Dreaming of a Sense-full Christmas
By Tom Wachunas
Then the Lord said to Cain, “Where is your brother Abel?”
“I don’t know,” he replied. “Am I my brother’s keeper?” -Genesis 4:9 –
Until at least after Christmas Day I will be fasting. Fasting from writing about new local art doings; from mining the meaning or impact of this or that exhibit; from my often too-obsessive pursuit of the role of art critic. Such use of my time just now, in light of the recent mind-numbing horror that unfolded in Connecticut, feels simply too unimportant and selfish. Instead I have been praying.
I suppose it’s somewhat ironic that I feel prompted to share with you what you’re about to read, coming as it does on the heels of my preceding post. But it’s an irony hopefully more timely, nourishing, and palatable than it is bitter.
Speaking of irony, I can’t begin to count how many times I’ve heard the word ‘senseless’ paired with the killings that transpired on December 14. I do understand how an act of this awful magnitude – criminal, insane, or both - can confound our ability to effectively translate our hurt, grief and anger into “mere words.”
But here’s where I think the terrible irony of our descriptive vocabulary comes into play. To the extent that this fallen world chooses to continually remain outside God’s plan to gather it eternally to Himself through the Lordship of Jesus Christ, to that extent such acts as the one that took place in Connecticut aren’t really ‘senseless’ at all. For as simplistic if not cold as this may sound to some of you, I think such events are the understandable and yes, tragically sensible, cumulative outcomes (or perhaps monstrous ripple effects, if you will, like a tsunami after an earthquake) of separation from Christ.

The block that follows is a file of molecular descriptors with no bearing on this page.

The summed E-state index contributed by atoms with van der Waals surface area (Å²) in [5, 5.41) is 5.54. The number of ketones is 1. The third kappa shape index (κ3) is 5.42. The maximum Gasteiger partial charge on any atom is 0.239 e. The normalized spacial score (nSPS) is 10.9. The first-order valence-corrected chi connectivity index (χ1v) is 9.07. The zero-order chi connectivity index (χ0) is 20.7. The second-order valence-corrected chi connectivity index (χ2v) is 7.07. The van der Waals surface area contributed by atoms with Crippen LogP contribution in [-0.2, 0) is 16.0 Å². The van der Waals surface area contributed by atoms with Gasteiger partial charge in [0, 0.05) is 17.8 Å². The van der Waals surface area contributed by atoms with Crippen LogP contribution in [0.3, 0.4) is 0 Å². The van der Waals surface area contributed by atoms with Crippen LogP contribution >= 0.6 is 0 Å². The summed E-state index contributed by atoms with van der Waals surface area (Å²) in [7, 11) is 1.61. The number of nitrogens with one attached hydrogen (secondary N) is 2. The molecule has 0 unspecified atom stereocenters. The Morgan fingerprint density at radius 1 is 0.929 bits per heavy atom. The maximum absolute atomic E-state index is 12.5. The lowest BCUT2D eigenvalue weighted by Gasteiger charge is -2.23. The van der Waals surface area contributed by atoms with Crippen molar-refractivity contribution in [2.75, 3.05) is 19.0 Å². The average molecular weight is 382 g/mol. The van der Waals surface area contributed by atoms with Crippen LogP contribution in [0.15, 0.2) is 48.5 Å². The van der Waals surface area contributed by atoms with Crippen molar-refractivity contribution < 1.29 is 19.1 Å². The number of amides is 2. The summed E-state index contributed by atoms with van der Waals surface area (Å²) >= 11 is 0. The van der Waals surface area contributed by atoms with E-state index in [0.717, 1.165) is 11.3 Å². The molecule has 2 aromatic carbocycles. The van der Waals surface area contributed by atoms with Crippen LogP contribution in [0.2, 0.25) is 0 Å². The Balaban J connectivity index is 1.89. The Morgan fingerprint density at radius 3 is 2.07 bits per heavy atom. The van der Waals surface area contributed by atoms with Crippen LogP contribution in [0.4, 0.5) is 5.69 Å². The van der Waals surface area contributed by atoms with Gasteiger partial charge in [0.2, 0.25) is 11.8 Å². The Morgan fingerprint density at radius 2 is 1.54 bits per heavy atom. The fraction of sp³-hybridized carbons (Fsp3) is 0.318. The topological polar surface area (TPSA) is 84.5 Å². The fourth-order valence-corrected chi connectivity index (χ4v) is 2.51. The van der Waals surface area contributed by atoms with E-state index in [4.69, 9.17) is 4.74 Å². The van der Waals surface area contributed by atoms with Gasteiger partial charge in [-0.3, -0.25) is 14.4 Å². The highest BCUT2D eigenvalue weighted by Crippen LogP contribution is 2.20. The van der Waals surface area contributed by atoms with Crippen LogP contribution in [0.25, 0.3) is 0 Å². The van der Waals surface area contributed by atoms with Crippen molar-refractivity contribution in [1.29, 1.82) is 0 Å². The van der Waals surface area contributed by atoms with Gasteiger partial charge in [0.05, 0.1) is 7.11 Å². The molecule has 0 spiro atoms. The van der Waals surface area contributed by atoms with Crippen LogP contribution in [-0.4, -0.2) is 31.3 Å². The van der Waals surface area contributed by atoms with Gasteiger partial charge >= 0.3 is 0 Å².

I am certainly NOT saying that the victims of this or any other human atrocity are being necessarily judged as ungodly and forever damned, or that they are merely the hapless recipients of sufferings arbitrarily inflicted by a cruel and menacing God. In his letter to the Romans (Romans 8:19-22), Paul perceived all of creation to be in a state of urgent expectation “for the sons of God to be revealed.” He went on to describe the created universe “groaning as in the pains of childbirth right up to the present time.” I believe that Paul’s “present time” was a foreshadowing of our present time as well.
It is indeed a time of desperate seeking to understand the why of human cruelty and suffering, the why of unleashed moral depravity and sheer evil. It is a time when our best thinking, in and of itself and unaided by God, can produce no true hope. It is a time when I, along with many others, pray constantly for our world to be born anew, with and into Christ. It is a time to stop shaking clenched fists at a God mistakenly perceived to be absent from us.
May we all then, in the name of Jesus, with open hands and hearts, humbly receive His love and peace that surpasses our knowledge and understanding.
Photo: This year’s edition of my Christmas card.